Northern Lights

Rosalind Mitchison

  • Literature and Gentility in Scotland by David Daiches
    Edinburgh, 114 pp, £6.50, June 1982, ISBN 0 85224 438 X
  • New Perspectives on the Politics and Culture of Early Modern Scotland edited by John Dwyer, Roger Mason and Alexander Murdoch
    John Donald, 340 pp, £15.00, August 1982, ISBN 0 85976 066 9
  • Adam Smith by R.H. Campbell and A.S. Skinner
    Croom Helm, 231 pp, £12.95, June 1982, ISBN 0 7099 0729 X
  • Sister Peg edited by David Raynor
    Cambridge, 127 pp, £15.50, June 1981, ISBN 0 521 24299 1
  • Boswell: The Applause of the Jury 1782-1785 edited by Irma Lustig and Frederick Pottle
    Heinemann, 419 pp, £15.00, July 1982, ISBN 0 434 43945 2
  • Muir of Huntershill by Christina Bewley
    Oxford, 212 pp, £8.50, May 1981, ISBN 0 19 211768 8

The leading figures in all these books are well-known, and are located in a period of conspicuous intellectual activity in the Scotland of the mid and late 18th century. This was the time when the modern social sciences were created as areas of legitimate study, much of their content for the use of teenage university students. There was also a modest literary revival. The great men of the Scottish Enlightenment, if they wrote at all, for some of them suffered from the academic disease of inability to put pen to paper, wrote in distinguished prose. Boswell was a literary innovator and knew it. Professor Daiches, in his small book, links the poetry acceptable in this period with the rise of genteel expression and shows how, in the pursuit of a language capable of wider circulation than the old vernacular, much of the traditional Scottish poetic inheritance was pushed aside. English English came naturally to Boswell, less naturally but effectively in the sentences of Adam Smith and David Hume, but at the cost of the reservation of the Scottish tongue for casual, domestic or low-life use. Yet, as Daiches reminds us, with an exceptionally happy choice of quotations, the literary endeavours of the upper class were accompanied by a genuine achievement in the vernacular by Fergusson and Burns, even though the prosodic forms available were by then restricted.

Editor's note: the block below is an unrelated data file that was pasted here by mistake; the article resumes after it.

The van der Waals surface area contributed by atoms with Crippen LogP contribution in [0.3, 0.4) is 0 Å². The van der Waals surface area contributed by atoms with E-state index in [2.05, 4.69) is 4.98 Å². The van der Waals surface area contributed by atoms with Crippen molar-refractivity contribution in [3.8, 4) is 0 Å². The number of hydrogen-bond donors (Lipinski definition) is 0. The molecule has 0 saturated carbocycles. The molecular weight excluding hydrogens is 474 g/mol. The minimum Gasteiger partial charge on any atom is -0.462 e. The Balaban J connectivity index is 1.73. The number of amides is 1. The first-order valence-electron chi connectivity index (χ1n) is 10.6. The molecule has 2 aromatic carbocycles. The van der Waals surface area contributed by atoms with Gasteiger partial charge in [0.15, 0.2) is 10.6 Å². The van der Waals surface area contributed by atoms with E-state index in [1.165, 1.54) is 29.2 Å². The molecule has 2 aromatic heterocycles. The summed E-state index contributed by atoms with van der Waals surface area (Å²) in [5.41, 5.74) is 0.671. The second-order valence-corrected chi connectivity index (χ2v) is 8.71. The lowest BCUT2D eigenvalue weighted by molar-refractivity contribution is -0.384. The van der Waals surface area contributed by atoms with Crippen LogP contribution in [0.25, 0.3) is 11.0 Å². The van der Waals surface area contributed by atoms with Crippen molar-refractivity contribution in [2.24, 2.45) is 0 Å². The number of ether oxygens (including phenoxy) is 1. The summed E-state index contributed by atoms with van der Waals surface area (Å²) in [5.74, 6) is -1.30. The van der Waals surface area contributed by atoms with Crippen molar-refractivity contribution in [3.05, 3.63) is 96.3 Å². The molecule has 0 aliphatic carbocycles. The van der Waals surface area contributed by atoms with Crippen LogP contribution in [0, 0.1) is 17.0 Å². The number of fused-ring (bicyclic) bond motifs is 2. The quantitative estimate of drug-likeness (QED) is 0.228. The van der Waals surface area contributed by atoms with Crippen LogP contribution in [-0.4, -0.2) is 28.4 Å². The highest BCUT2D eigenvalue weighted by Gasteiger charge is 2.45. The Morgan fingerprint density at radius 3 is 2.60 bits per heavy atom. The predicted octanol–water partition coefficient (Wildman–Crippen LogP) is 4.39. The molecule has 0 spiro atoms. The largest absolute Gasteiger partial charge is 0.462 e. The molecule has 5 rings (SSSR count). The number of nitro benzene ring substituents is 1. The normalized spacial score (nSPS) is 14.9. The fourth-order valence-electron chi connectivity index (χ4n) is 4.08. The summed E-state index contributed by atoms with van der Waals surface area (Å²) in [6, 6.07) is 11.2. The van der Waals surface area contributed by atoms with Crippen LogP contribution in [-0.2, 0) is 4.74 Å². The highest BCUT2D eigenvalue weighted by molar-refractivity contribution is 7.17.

The Scottish Enlightenment with its accompanying literary shadow, inevitably raises historical problems of causation. Is there a collection of social or institutional preconditions which may be shown to account for it? If there is, then serious research needs to be done on Scottish government and society in the early 18th century, for the understanding of both of these remains limited. We ought also to be looking critically at the intellectual sterility of the central decades of the 17th century, when such mental exploration as there was in Scotland seems to have been directed almost exclusively at the power politics of theocracy, except for a few eccentrics such as Sir Thomas Urquhart of Cromarty. Theocratic failure and national defeat took place before the first signs of intellectual innovation. The most interesting 17th-century forerunner of the 18th-century efflorescence is Stair, whose Institutions captivate by their simple and lucid style: at the same time, by infusing system and theory into an inchoate and inadequate structure of law, they gave the new and growing class of professional lawyers something to chew on, a starting point in intellectual life. This lawyer group, mostly landholders of medium scale, became a key element in the Scottish Enlightenment, and since there does not seem to be at other times in history any special affiliation between lawyers and gentry, on the one hand, and exploratory thought, on the other, except perhaps in the court of Henry II of England, we need to look closely at the social setting. In a recent collection of essays, New Perspectives on the Politics and Culture of Early Modern Scotland, Hugh Ouston produces work on the institutional changes brought about during and immediately after James VII’s forced cool-off in Scotland in the early 1680s; others of the essays show a willingness to investigate aspects of Scottish society, both civil and ecclesiastical, before the Enlightenment. These voices have mostly not been heard before, and the book is at least one indication of approaches to answers to some of the problems. I suspect that there is still a lot to be done, and that other approaches, based on social structure rather than on the activities of a small élite, will also be fruitful.

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